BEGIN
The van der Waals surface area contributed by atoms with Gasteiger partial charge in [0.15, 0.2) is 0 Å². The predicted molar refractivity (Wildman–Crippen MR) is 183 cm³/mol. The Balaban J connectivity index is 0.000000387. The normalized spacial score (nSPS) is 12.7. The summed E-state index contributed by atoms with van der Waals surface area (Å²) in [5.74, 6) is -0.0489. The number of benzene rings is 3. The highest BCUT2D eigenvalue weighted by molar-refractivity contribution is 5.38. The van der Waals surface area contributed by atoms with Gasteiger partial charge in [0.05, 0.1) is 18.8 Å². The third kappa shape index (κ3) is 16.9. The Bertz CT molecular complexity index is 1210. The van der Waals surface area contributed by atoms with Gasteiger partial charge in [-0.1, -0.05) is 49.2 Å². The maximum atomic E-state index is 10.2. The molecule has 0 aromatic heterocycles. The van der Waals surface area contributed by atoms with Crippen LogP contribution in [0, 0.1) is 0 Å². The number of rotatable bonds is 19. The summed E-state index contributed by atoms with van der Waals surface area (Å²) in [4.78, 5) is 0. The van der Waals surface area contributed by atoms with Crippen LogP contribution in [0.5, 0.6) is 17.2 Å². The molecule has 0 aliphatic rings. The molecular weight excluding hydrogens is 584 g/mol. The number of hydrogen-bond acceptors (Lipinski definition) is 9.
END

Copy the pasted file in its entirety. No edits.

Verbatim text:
The van der Waals surface area contributed by atoms with Gasteiger partial charge in [0.15, 0.2) is 0 Å². The predicted molar refractivity (Wildman–Crippen MR) is 183 cm³/mol. The Balaban J connectivity index is 0.000000387. The normalized spacial score (nSPS) is 12.7. The summed E-state index contributed by atoms with van der Waals surface area (Å²) in [5.74, 6) is -0.0489. The number of benzene rings is 3. The highest BCUT2D eigenvalue weighted by molar-refractivity contribution is 5.38. The van der Waals surface area contributed by atoms with Gasteiger partial charge in [0.05, 0.1) is 18.8 Å². The third kappa shape index (κ3) is 16.9. The Bertz CT molecular complexity index is 1210. The van der Waals surface area contributed by atoms with Gasteiger partial charge in [-0.1, -0.05) is 49.2 Å². The maximum atomic E-state index is 10.2. The molecule has 0 aromatic heterocycles. The van der Waals surface area contributed by atoms with Crippen LogP contribution in [0, 0.1) is 0 Å². The number of rotatable bonds is 19. The summed E-state index contributed by atoms with van der Waals surface area (Å²) in [4.78, 5) is 0. The van der Waals surface area contributed by atoms with Crippen LogP contribution in [0.5, 0.6) is 17.2 Å². The molecule has 0 aliphatic rings. The molecular weight excluding hydrogens is 584 g/mol. The number of hydrogen-bond acceptors (Lipinski definition) is 9.